The rise in indoor temperatures worsened respiratory symptom scores and increased the use of recuse inhalers, a new study found.
As fall has arrived and winter is steadily approaching, turning on the heat inside will soon become a necessity.
In a new study published in Annals of American Thoracic Society, researchers reported on a longitudinal analysis that included 69 participants with moderate-to-severe chronic obstructive pulmonary disease (COPD) during the hottest days of the year.
“Previous studies have found that the elderly are particularly vulnerable to the effect of heat and more likely to die or be hospitalized during heart waves,” said lead study author Meredith C. McCormack, MD, MHS. “Our study builds on these findings by investigating exposure at the individual level, including in-home assessment of temperature and specific health effects of COPD. To our knowledge, this is the first study to report an interactive effect between indoor temperature and indoor temperature and indoor air pollution in COPD.”
For the study, participants were required to complete a daily questionnaire that included the Breathlessness, Cough, and Sputum Scale (BCSS), which provided a standardized rating of respiratory symptoms. Study participants also performed daily spirometry to assess their function, and recorded their use of rescue inhalers to manage symptoms.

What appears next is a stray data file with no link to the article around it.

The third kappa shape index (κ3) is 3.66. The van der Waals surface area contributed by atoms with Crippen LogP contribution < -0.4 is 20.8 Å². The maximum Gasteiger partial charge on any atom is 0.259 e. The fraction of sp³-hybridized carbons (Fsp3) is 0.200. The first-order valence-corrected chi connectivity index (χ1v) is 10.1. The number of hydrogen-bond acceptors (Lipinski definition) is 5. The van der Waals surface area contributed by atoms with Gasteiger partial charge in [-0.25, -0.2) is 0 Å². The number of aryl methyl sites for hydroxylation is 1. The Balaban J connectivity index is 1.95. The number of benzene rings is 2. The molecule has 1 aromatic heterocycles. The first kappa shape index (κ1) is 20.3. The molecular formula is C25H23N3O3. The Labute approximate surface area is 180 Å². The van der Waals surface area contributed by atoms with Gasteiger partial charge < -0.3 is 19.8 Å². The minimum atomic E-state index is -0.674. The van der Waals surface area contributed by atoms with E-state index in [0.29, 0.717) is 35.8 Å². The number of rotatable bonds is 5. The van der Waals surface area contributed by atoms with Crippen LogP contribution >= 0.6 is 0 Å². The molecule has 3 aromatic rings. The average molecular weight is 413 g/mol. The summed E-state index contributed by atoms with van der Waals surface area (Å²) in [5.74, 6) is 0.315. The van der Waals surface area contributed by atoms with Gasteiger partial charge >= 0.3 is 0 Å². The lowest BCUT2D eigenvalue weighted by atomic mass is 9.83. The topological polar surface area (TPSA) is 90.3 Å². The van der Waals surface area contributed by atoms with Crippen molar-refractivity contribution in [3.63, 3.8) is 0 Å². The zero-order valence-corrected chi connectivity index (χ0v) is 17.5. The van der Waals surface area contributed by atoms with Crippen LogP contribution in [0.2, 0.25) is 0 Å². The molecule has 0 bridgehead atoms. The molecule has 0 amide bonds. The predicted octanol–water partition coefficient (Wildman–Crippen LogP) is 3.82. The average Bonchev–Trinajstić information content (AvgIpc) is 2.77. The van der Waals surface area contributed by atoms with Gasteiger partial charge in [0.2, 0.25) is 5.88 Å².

This information was then analyzed along with measurements of 2 air pollutants in their homes called, fine particulate matter (PM2.5) and nitrogen dioxide (NO2), as well as outdoor temperatures during the study period. The results of the analysis showed that participants spend an overwhelming majority of time indoors, and for the days they did go out, they spend on average about 2 hours.
The BCSS scores worsened as indoor temperatures increased. Furthermore, the use of rescue inhalers also increased.
Researchers found that the effect of higher indoor temperatures was magnified by high levels of PM2.5 and NO2. In a home at the 75th percentile of PM2.5 levels, a 10-degree increase in temperature resulted in a severe increase in symptoms, compared with a mild increase in symptoms that occurred when the home was at the 25th percentile of PM2.5
The effects of the higher indoor temperatures were immediate, and continued for 1 to 2 days in patients. However, lung function measured by spirometry was unaffected by increasing temperatures, or higher levels of indoor air pollutants.
There were 86% of participants who lived in a home with some form of air conditioning; however, they did not turn it on during 37% of study days. Additionally, researchers found that even the short time that participants spent outdoors led to respiratory symptoms on hotter days.
A potential limitation to the study included being geographically confined to Baltimore, MD, as well as the decision to not measure indoor ozone levels, since prior studies found those levels to be low indoors in the city.
The study authors noted that the findings may present health care professionals with an opportunity for targeted interventions. The study also suggests that policymakers need to develop mitigation strategies to protect individuals who are most vulnerable to heat.
“Given the participants spent an overwhelming majority of their time indoors, which we believe is representative of patients with COPD generally, optimizing indoor climate and reducing indoor pollution represents a potential avenue for improving health outcomes,” McCormack said.